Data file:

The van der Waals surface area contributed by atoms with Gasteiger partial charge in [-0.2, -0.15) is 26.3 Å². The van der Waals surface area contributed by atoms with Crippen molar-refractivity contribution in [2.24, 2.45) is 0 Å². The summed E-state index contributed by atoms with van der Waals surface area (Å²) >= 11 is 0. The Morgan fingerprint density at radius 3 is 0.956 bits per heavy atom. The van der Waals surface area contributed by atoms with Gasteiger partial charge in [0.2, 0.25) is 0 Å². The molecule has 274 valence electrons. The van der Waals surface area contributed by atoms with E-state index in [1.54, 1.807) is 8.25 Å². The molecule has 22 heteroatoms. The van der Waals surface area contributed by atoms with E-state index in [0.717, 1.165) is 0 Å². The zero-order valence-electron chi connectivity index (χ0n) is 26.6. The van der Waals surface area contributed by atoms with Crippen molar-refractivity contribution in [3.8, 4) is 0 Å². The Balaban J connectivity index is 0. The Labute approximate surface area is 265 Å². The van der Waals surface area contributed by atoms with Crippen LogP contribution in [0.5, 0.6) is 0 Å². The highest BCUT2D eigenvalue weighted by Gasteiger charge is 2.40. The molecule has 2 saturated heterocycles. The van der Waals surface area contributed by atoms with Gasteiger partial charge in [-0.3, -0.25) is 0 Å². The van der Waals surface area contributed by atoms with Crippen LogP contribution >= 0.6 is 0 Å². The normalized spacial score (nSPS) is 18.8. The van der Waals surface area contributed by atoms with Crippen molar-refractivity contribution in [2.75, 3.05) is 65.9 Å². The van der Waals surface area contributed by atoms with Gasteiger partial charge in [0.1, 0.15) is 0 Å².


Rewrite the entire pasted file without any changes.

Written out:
The van der Waals surface area contributed by atoms with Gasteiger partial charge in [-0.2, -0.15) is 26.3 Å². The van der Waals surface area contributed by atoms with Crippen molar-refractivity contribution in [2.24, 2.45) is 0 Å². The summed E-state index contributed by atoms with van der Waals surface area (Å²) >= 11 is 0. The Morgan fingerprint density at radius 3 is 0.956 bits per heavy atom. The van der Waals surface area contributed by atoms with Gasteiger partial charge in [0.2, 0.25) is 0 Å². The molecule has 274 valence electrons. The van der Waals surface area contributed by atoms with E-state index in [1.54, 1.807) is 8.25 Å². The molecule has 22 heteroatoms. The van der Waals surface area contributed by atoms with E-state index in [0.717, 1.165) is 0 Å². The zero-order valence-electron chi connectivity index (χ0n) is 26.6. The van der Waals surface area contributed by atoms with Crippen molar-refractivity contribution in [3.8, 4) is 0 Å². The Balaban J connectivity index is 0. The Labute approximate surface area is 265 Å². The van der Waals surface area contributed by atoms with Crippen LogP contribution in [0.5, 0.6) is 0 Å². The highest BCUT2D eigenvalue weighted by Gasteiger charge is 2.40. The molecule has 2 saturated heterocycles. The van der Waals surface area contributed by atoms with Gasteiger partial charge in [-0.3, -0.25) is 0 Å². The van der Waals surface area contributed by atoms with Crippen LogP contribution >= 0.6 is 0 Å². The normalized spacial score (nSPS) is 18.8. The van der Waals surface area contributed by atoms with Crippen molar-refractivity contribution in [2.75, 3.05) is 65.9 Å². The van der Waals surface area contributed by atoms with Gasteiger partial charge in [0.1, 0.15) is 0 Å².